Published Date: 2012-06-10 15:22:39
Subject: PRO/AH/EDR> Rabies - India (04): mortality estimates
Archive Number: 20120610.1163188
RABIES - INDIA (04): MORTALITY ESTIMATES
A ProMED-mail post
ProMED-mail is a program of the
International Society for Infectious Diseases
Date: Sat 9 Jun 2012
From: Merritt Clifton <firstname.lastname@example.org>
Comment on human rabies death toll in India
[Merritt Clifton has forwarded the following commentary in response to ProMED-mail post Rabies - India: WHO travel alert 20120609.1162367, in which the moderator stated that: "The human death toll in India has been estimated as 35 000 per annum, but may now be declining".]
Some history and discussion of the Indian estimates of human rabies deaths appears to be in order, not least because the figure of 35 000 per year has been used by Indian mass media since 1976, at least, and though it is often cited with various different attributions, I have yet to find anyone who really knows where it came from, or how it was calculated. The following is pared down from my cover article in the current edition of ANIMAL PEOPLE.
On 29 Apr 2012, as ProMed noted on 1 May 2012 [Rabies - India: (WB) 20120501.1119730], Indian national health minister Gulam Nabi Azad presented the most recent Indian government statistics on mortality from all causes to the Lok Sabha, the Indian parliament. After discussing heart disease, diabetes, and cancer, Gulam Nabi Azad mentioned that only 223 human rabies deaths were recorded in India in 2011. This was barely 1% of the 2002 government estimate (20 000), which was a projection meant to be an average over 10 years, 1992-2002.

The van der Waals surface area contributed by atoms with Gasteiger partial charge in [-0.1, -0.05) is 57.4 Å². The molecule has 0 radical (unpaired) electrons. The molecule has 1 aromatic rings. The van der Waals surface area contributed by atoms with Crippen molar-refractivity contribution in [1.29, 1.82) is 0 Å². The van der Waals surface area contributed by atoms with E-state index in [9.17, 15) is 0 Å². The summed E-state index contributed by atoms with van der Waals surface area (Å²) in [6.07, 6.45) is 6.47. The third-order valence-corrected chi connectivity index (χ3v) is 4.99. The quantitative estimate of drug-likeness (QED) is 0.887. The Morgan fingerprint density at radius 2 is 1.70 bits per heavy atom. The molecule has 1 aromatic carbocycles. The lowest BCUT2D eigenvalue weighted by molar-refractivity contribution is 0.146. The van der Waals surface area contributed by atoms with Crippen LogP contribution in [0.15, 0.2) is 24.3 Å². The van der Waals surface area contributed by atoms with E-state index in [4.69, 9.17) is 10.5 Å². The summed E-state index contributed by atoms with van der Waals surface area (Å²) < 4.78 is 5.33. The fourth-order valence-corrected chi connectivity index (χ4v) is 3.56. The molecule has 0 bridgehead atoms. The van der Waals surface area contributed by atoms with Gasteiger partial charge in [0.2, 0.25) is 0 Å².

As rabies is not a notifiable disease in India, reports of human rabies deaths are not routinely forwarded to the federal health ministry. Therefore, the figure that Gulam Nabi Azad used on 29 Apr 2012 may have been low -- but how low? The Animal Welfare Board of India, Federation of Indian Animal Protection Organizations, and Animal Birth Control India all track canine rabies outbreaks, albeit relatively informally, and do collect and share human mortality information as part of their work. Longtime Blue Cross of India chief executive and Animal Welfare Board of India member Chinny Krishna e-mailed to me shortly after Gulam Nabi Azad spoke that 'the figure given by Gulam Nabi Azad is in the opinion of many of us working on the ground much closer to reality" than the previous figures of 20 000.
Introducing the use of street dog vaccination and sterilization to combat canine rabies in 1966, Krishna was already skeptical of the WHO and Indian government estimates of human rabies fatalities by 1976, when he first criticized the figure of 35 000. "For at least 25 years, I fought the claim of 35 000 rabies deaths in India yearly," Krishna posted recently to FIAPO. "I spoke at the Association for Prevention and Control of Rabies in India conference at Bhubaneshwar when the decennial figures for 1992-2002 were released," lowering the estimated toll to 17 000 diagnosed human deaths and 3000 deaths that went undiagnosed. Krishna suspected that the high figures were produced by the combination of inadequate case tracking, faulty diagnostic work, and official projections based on obsolescent and inaccurate presumptions about how rabies spreads.